Scotland’s approach and management of flood risk is set out in The Flood Risk Management (Scotland) Act 2009 (FRM Act), which promotes joint working between responsible agencies across catchment-based areas.
The FRM Act has required SEPA to develop flood hazard modelling. This is used by SEPA in its advice to planners on development and planning decisions. It has also informed the development of Scotland’s Flood Risk Management Strategies (FRM strategies) by showing the severity and likely frequency of the flood risk. The FRM Strategies coordinate efforts to tackle flooding. They set the national direction of future flood risk management, helping to target investment and coordinate actions across public bodies. Each of Scotland’s 14 Local Plan Districts has an FRM strategy, which is used as a basis for better decision-making across flood risk management organisations. At present, the FRM strategies include 42 formal flood protection schemes and 134 Flood Protection Studies. The cost of the 42 schemes to date is estimated to be around £235 million. The FRM Strategies will be updated every 6 years.
Local Flood Risk Management Plans are due to be published in June 2016 and will provide local detail about flood management actions from 2016-2021. Both Local Flood Risk Management Plans and the Flood Risk Management Strategies will be updated every six years. It is anticipated that both mid-term and final reviews will be conducted, giving a 3-yearly review cycle.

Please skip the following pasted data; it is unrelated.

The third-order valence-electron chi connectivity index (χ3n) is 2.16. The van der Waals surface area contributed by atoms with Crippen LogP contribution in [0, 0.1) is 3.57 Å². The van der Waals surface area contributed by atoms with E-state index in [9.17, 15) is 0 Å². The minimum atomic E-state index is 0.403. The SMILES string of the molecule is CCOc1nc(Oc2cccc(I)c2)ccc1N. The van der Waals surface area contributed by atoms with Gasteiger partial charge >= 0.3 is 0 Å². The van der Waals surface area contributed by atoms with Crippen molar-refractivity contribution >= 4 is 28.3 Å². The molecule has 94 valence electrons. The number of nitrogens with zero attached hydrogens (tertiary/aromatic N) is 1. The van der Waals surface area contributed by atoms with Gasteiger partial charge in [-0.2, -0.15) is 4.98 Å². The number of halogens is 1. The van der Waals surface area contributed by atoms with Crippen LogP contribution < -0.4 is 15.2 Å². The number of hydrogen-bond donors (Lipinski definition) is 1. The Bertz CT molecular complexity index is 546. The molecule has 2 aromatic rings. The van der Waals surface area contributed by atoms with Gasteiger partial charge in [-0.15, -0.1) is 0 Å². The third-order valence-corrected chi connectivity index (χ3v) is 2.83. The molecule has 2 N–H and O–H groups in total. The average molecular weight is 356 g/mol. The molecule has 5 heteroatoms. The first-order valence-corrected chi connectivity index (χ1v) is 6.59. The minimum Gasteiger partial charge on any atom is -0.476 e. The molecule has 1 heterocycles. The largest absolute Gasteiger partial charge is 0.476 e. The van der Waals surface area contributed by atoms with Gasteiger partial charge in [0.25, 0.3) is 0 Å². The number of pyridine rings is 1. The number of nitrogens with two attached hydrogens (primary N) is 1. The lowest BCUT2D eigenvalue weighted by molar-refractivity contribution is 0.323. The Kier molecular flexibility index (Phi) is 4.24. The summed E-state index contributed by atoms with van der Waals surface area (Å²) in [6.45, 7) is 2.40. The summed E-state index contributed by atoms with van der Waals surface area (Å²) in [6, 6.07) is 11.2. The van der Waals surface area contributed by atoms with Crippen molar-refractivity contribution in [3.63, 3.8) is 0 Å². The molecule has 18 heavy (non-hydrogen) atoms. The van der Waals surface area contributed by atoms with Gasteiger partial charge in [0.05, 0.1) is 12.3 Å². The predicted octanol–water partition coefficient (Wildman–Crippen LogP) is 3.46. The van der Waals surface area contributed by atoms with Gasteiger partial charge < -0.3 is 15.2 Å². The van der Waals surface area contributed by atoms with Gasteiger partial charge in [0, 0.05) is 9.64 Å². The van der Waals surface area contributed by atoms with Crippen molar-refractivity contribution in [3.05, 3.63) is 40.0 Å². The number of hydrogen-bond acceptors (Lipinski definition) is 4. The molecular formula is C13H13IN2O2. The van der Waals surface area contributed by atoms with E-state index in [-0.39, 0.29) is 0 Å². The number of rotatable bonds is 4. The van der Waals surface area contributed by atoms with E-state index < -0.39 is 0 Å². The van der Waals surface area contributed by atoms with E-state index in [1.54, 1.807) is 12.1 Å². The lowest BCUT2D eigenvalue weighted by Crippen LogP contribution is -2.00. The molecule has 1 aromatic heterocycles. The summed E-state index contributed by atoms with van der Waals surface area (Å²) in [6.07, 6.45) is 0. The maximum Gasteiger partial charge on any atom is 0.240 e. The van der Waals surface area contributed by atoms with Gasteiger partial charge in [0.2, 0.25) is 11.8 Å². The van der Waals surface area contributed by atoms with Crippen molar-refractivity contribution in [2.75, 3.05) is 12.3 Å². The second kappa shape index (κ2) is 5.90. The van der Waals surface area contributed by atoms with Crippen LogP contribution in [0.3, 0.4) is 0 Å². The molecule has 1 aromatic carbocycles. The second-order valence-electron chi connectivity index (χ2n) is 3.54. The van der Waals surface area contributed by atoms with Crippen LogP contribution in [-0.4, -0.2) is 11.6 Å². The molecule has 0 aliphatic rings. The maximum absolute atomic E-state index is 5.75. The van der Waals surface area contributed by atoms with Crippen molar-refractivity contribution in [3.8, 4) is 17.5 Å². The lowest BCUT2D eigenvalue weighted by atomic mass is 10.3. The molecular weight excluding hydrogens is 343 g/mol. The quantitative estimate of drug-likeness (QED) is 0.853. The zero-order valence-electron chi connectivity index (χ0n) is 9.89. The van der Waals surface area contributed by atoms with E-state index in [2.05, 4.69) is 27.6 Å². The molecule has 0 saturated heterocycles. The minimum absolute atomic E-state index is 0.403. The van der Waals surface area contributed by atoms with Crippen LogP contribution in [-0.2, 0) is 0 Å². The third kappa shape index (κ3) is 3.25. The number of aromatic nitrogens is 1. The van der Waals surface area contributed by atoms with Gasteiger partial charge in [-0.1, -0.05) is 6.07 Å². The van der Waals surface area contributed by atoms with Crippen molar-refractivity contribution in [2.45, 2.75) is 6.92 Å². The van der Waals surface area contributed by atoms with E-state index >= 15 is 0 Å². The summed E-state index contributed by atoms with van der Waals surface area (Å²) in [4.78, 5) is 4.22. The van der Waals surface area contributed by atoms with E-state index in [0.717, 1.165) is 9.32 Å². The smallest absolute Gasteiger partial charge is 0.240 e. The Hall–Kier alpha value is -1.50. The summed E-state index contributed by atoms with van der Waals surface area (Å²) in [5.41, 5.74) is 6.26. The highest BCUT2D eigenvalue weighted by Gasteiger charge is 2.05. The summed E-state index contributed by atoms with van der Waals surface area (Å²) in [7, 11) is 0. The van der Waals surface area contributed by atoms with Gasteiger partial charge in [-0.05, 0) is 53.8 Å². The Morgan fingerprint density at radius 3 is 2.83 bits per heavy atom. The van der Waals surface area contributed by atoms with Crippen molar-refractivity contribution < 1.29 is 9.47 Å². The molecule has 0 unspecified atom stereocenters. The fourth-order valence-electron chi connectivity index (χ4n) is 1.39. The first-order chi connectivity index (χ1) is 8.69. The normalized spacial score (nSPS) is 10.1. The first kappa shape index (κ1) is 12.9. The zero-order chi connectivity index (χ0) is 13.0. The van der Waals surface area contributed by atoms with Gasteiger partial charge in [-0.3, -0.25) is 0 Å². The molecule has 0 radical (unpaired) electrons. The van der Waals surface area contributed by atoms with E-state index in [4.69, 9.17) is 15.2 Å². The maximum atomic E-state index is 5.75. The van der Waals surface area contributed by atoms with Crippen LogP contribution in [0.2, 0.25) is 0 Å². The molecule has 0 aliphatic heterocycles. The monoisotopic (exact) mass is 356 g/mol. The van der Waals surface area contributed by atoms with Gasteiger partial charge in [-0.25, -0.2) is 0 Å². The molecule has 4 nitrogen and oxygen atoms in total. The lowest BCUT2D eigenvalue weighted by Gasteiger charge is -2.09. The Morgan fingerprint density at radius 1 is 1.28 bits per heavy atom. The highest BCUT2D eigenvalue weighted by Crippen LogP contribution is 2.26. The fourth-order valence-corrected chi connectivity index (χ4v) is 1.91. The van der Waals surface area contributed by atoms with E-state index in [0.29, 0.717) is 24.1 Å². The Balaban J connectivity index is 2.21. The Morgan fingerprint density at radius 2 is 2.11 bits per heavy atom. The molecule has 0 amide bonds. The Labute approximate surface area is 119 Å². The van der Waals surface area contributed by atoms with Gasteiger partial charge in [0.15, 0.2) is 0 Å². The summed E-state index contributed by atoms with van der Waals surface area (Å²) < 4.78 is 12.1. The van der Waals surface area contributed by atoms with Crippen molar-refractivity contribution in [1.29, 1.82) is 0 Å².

Scottish Planning Policy sets out a robust policy position for development that could be affected by flooding. Planning authorities are expected to use this to help steer new development away from areas that are at flood risk. A risk framework is to be applied to development and developers should take into account flood risk and the ability of future occupiers to insure development before committing themselves to a site or project, as applicants and occupiers have ultimate responsibility for safeguarding their property.
The Scottish Government’s Planning and Architecture Division regularly engages with planning authorities to ensure that flooding is adequately addressed within their development plans in accordance with SPP. This is supported by expert advice provided separately by SEPA. Planning policy also requires authorities to consider the need for robust coastal planning, provision of green networks, climate change mitigation and sustainable development. This will also have some relevance to managing flood risk.